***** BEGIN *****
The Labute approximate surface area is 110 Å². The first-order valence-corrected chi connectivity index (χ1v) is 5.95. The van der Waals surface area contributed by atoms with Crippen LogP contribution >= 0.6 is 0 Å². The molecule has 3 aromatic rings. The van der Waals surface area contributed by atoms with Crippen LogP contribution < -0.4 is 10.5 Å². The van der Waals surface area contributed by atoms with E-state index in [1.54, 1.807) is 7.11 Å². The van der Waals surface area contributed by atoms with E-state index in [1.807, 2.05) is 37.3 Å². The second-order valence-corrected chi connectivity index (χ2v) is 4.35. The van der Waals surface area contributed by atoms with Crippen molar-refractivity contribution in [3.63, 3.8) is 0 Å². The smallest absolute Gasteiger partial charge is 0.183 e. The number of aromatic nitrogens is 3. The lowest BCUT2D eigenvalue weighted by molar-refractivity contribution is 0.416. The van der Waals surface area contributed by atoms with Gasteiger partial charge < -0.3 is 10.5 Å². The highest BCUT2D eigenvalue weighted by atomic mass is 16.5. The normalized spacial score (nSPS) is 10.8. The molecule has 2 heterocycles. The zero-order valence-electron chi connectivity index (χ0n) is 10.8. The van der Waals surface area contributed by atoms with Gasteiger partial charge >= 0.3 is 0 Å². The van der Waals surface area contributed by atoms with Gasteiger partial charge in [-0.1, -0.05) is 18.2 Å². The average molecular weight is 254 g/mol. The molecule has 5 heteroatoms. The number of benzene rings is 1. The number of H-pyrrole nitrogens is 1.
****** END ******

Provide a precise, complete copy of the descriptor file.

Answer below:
The Labute approximate surface area is 110 Å². The first-order valence-corrected chi connectivity index (χ1v) is 5.95. The van der Waals surface area contributed by atoms with Crippen LogP contribution >= 0.6 is 0 Å². The molecule has 3 aromatic rings. The van der Waals surface area contributed by atoms with Crippen LogP contribution < -0.4 is 10.5 Å². The van der Waals surface area contributed by atoms with E-state index in [1.54, 1.807) is 7.11 Å². The van der Waals surface area contributed by atoms with E-state index in [1.807, 2.05) is 37.3 Å². The second-order valence-corrected chi connectivity index (χ2v) is 4.35. The van der Waals surface area contributed by atoms with Crippen molar-refractivity contribution in [3.63, 3.8) is 0 Å². The smallest absolute Gasteiger partial charge is 0.183 e. The number of aromatic nitrogens is 3. The lowest BCUT2D eigenvalue weighted by molar-refractivity contribution is 0.416. The van der Waals surface area contributed by atoms with Gasteiger partial charge < -0.3 is 10.5 Å². The highest BCUT2D eigenvalue weighted by atomic mass is 16.5. The normalized spacial score (nSPS) is 10.8. The molecule has 2 heterocycles. The zero-order valence-electron chi connectivity index (χ0n) is 10.8. The van der Waals surface area contributed by atoms with Gasteiger partial charge >= 0.3 is 0 Å². The van der Waals surface area contributed by atoms with Gasteiger partial charge in [-0.1, -0.05) is 18.2 Å². The average molecular weight is 254 g/mol. The molecule has 5 heteroatoms. The number of benzene rings is 1. The number of H-pyrrole nitrogens is 1.